Pirates, cachaça, and coffee. Following a surprisingly big presentation, we finally hit the road to explore the Costa Verde’s Mata Atlantica.
Sexta Basics (“Friday Basics”) at INEA
As part of our work in improving the state of Rio de Janeiro’s environmental impact assessment process, my team meets weekly with a half-dozen representatives from the state’s environmental regulation agency, INEA. Following our second meeting, I was honored with an invitation to give a presentation on the California Environmental Quality Act, which I worked with extensively prior to attending Duke. Sure, I figured, a handful of INEA impact assessment specialists in a meeting room, a quick run-down of California’s system compared to the Rio de Janeiro system, and I’m good to go.
It was a bit bigger than I thought. The first clue was the 50 Certificates of Attendance for “Sexta Basics” (Friday Basics) that my hosts had me sign for each attendee. The room was far bigger, seating about 100, and was open to the public. The sound tech presented me with my microphone, and one for our translator (who also happened to be my boss and Duke Law LLM ’09 Daniel Ribeiro). As the imaginary voice of (Visual Presentation) Prof. Hugh Crumley chided me for not making a better powerpoint, I signed the stack of certificates and hoped I could live up to the hype. How was I going to make something as boring as environmental impact reporting exciting enough for the attendees, which included members of the public and assorted INEA technicians?
Once we started, everything fell into place. The audience was interested and engaged. Excellent questions were asked often. Even the head of INEA asked a few questions. Of course, I owe an eternal debt of gratitude to my boss/translator for making the presentation work across cultures and institutions. Even after 2 hours of Q&A, I still fielded a half-dozen questions afterwards, but best of all, I got to learn a lot about their system while sharing ours.
Enough of the office – let’s get out of town.
The city of Parati lies about 4 hours south of Rio along the Costa Verde. Founded in 1500, the city was first a military installation, then, following the 1600’s discovery of gold along the Pariba do Sul River, Parati was a major port for the gold trade. When Pirates made impossible the oversea transport of gold to the more secure Rio de Janeiro, Parati fell out of popularity. In the 1800’s, the coffee trade revived Parati, but died following the laying of a rail line that bypassed the city. In the early 1900’s, the city once again became known for its production of Cachaça, the sugar-cane based alcohol that makes the Brazilian Caipirinha. To this day, Parati maintains its colonial roots quite well, but still knows how to enjoy its trademark drink.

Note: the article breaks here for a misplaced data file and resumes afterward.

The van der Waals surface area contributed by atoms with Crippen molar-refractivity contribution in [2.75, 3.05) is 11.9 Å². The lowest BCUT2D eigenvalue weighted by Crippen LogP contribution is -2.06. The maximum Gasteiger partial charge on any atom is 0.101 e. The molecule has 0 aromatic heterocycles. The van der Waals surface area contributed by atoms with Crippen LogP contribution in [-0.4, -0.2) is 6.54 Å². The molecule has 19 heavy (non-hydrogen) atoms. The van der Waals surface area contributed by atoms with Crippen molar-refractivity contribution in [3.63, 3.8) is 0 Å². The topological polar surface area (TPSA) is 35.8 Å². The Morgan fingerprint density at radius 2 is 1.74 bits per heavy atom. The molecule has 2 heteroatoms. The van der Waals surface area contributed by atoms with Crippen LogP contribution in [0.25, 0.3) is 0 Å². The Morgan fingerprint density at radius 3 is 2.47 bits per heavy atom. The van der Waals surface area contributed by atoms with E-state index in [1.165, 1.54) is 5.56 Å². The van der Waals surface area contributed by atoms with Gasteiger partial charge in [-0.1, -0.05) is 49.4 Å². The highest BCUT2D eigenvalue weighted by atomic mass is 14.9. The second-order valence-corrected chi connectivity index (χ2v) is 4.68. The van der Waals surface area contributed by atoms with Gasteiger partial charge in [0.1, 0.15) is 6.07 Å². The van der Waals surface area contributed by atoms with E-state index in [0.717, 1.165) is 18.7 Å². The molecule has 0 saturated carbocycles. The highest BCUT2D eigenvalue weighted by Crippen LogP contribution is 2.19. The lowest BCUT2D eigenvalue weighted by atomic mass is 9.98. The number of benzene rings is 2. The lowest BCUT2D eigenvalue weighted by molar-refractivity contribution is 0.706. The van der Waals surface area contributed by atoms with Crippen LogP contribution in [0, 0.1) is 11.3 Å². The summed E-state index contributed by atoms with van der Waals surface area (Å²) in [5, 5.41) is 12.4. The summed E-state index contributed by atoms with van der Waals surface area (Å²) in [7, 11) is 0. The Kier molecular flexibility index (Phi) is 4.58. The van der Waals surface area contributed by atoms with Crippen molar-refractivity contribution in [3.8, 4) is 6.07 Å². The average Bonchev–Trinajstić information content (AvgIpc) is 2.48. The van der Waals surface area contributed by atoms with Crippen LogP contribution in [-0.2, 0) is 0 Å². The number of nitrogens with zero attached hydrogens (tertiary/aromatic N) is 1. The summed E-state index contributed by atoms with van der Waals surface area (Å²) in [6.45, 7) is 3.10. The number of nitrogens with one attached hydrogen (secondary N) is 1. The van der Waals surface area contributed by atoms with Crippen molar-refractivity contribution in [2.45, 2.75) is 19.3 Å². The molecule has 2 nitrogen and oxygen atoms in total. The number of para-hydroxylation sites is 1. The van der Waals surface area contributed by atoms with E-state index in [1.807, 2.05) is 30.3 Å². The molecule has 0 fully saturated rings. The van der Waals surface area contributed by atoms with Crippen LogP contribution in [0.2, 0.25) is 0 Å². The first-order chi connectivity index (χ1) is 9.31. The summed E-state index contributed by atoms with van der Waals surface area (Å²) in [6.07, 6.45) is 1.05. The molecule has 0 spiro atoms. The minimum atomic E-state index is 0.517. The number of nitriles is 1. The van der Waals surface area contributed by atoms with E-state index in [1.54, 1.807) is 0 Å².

Caipirinhas? Pirates? Coffee? History? Who could say no! Stephanie and I set out on an early Friday morning (taking a day off from the MPRJ) and hopped a bus down the coast. Immediately, we knew we were somewhere special. The historic, colonial part of town is an architectural gem, with its simple white walls, bold colored doors and windows, and rather large cobblestone streets. The city was designed with a nifty feature – during high tide and a full moon, the bay flows into the city streets through perfectly-placed openings, flooding to about 1’ and washing everything down. An impressive bit of ingenuity!
The only drawback to Parati is that, like most colonial cities, it isn’t on the beach. For that, we took a city bus 30 minutes south to Trindade, which is composed of one street of small pousadas (guesthouses), and two beaches lined with fish shacks and caipirinha bars. It was like finding a little piece of heaven for the day. Both the fish and the drinks got four thumbs up. Once we had our fill of sun, we headed for a short hike into the biodiversity hotspot that is the Mata Atlantica, the dense forest that runs the Atlantic coast, right through Trindade. The lush and semi-tropical environment made for a fantastic hike with a plethora of fascinating flora and fauna.
After 2 months of city living, getting out into nature was like taking a first breath. It was the perfect cap to an excellent weekend away that reminded me of the natural beauty in this country, and the importance of having access to nature. One thing is for sure, having a weekend in the Mata Atlantica makes it much easier to go back to work when your job is protecting environment we love so much.